"Push" wins tops Sundance honors
It was obvious to shuttle riders bouncing along the road to the Park City Racquet Club Saturday evening that Big River Man was nervous.
And why shouldn’t he be?
In about an hour, the lights were set to dim at the Sundance Film Festival’s annual awards ceremony and Michael Strel, the four-time world-record holder for endurance swimming and the subject of the documentary "Big River Man," would find out if he needed to pack a prize before boarding a plane back to Slovenia.
Bundled in a coat, Strel said he enjoyed his time in Park City. "Winter’s good for me," he said. "It makes me healthy."
"Big River Man" didn’t take home top honors in the documentary category, but the psychological thriller about Strel’s journey down the Amazon captured an award for cinematography.
The honor was one of nearly 20 audience and jury prizes doled out Saturday night. "Push: Based on the Novel by Saffire" was the big winner of the night. The drama about teen pregnancy and sexual abuse swept the jury and audience prizes for U.S. cinema and garnered the film’s leading lady, Mo’Nique, a special jury prize for acting.
Accepting the Grand Jury Prize, director Lee Daniels praised festival programmers for selecting the film for Sundance. "I really didn’t know that white people would understand the film," he said, choking back tears.
A film about a dot-com entrepreneur, "We Live in Public," took home the grand jury prize in the documentary category. The night may have belonged to "Push" and "Public," but Charlyne Yi of "Paper Heart" got the biggest laughs. "I’m sweaty," she said at the podium. "I smell bad." Yi and Nicholas Jasenovec won the Waldo Salt screenwriting award for "Paper Heart," a largely improvised documentary starring Yi and "Super Bad" starlet Michael Cera. "Who knows what will happen to our films, but at least they were seen," Yi concluded.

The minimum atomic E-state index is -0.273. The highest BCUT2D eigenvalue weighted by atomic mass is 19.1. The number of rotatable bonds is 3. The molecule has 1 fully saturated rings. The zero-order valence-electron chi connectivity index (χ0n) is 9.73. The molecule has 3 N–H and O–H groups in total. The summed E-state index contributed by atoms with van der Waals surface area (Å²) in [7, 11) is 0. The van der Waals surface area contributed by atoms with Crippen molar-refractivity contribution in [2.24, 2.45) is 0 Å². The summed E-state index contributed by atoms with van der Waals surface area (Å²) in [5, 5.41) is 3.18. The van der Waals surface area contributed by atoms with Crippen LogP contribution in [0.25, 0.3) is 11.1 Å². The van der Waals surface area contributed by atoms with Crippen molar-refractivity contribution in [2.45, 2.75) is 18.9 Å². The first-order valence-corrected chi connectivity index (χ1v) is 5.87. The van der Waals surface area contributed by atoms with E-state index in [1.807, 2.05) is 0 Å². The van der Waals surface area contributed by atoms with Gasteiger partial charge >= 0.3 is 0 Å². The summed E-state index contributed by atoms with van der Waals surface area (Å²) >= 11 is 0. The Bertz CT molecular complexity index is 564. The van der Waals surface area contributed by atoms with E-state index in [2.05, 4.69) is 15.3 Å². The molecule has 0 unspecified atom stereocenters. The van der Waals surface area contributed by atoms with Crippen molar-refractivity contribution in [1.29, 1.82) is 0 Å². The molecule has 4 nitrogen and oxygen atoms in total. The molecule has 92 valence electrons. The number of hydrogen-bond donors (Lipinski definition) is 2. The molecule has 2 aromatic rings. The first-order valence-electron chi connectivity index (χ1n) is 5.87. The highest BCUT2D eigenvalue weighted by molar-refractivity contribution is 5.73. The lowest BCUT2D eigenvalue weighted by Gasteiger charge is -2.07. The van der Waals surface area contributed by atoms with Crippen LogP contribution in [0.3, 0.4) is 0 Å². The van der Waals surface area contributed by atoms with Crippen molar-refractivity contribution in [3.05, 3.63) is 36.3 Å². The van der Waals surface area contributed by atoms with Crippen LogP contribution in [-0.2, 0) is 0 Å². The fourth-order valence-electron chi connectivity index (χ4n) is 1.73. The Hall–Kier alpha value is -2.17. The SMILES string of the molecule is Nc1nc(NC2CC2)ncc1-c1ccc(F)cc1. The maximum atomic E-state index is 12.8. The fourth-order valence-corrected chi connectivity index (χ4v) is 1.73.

While the focus of the ceremony remained on the films, many presenters took time to praise President Barack Obama. Festival director Ken Brecher started the awards ceremony with a reference to the inauguration, during which Main Street teemed with people offering peace signs, cheering and chanting. "When we began, George Bush was the President of the United States and we ended it with Barack Obama," Brecher said. "I loved it when CNN showed us in Park City."
He added, only half joking, that Obama would be named the honorary head of this year’s jury.
Brecher wasn’t alone in effusively praising the new Commander-in-Chief. Joseph Gordon-Levitt presented documentary audience award wearing a Barack Obama T-shirt.
Geoffrey Gilmore, who is in charge of programming for the festival, said that the 25th anniversary of the festival was a success. "It’s been an inspiring moment when we really needed it," he said. Independent film has matured. It continues to change and we will, and have to, change with it."
Gilmore thanked Park City and the 1,585 volunteers who gave more than 100 hours during the festival, but the evening was not given entirely to optimism. Some programmers wondered aloud what the future of independent film would look like. "The future isn’t clear. It isn’t certain," said presenter Gail Stevens. "There are too many good films here that need to be seen by audiences everywhere."
Richard O’Barry, the star of the environmental thriller "The Cove," which won the audience award for documentaries, urged the Japanese government to end censorship on issues relating to aquatic life. "We love Japan and we love the Japanese people," he said. "They have the right to know the truth."
Grand Jury Prize: documentary "We Live in Public"
Grand Jury Prize: dramatic "Push: Based on a Novel by Sapphire"
Grand Jury Prize: World Cinema Dramatic "The Maid" ("La Nana")
Grand Jury Prize: World Cinema Documentary "Rough Aunties"
Audience Award: Documentary "The Cove"
Audience Award: Dramatic "Push: Based on a Novel by Sapphire"
World Cinema Audience Award: Documentary "An Education"
World Cinema Audience Award: Dramatic "Afghan Star"
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Park City leaders are poised to consider declaring June to be Pride Month in the community, a step that aligns with City Hall’s overall social equity efforts and the city’s long history of left-leaning politics.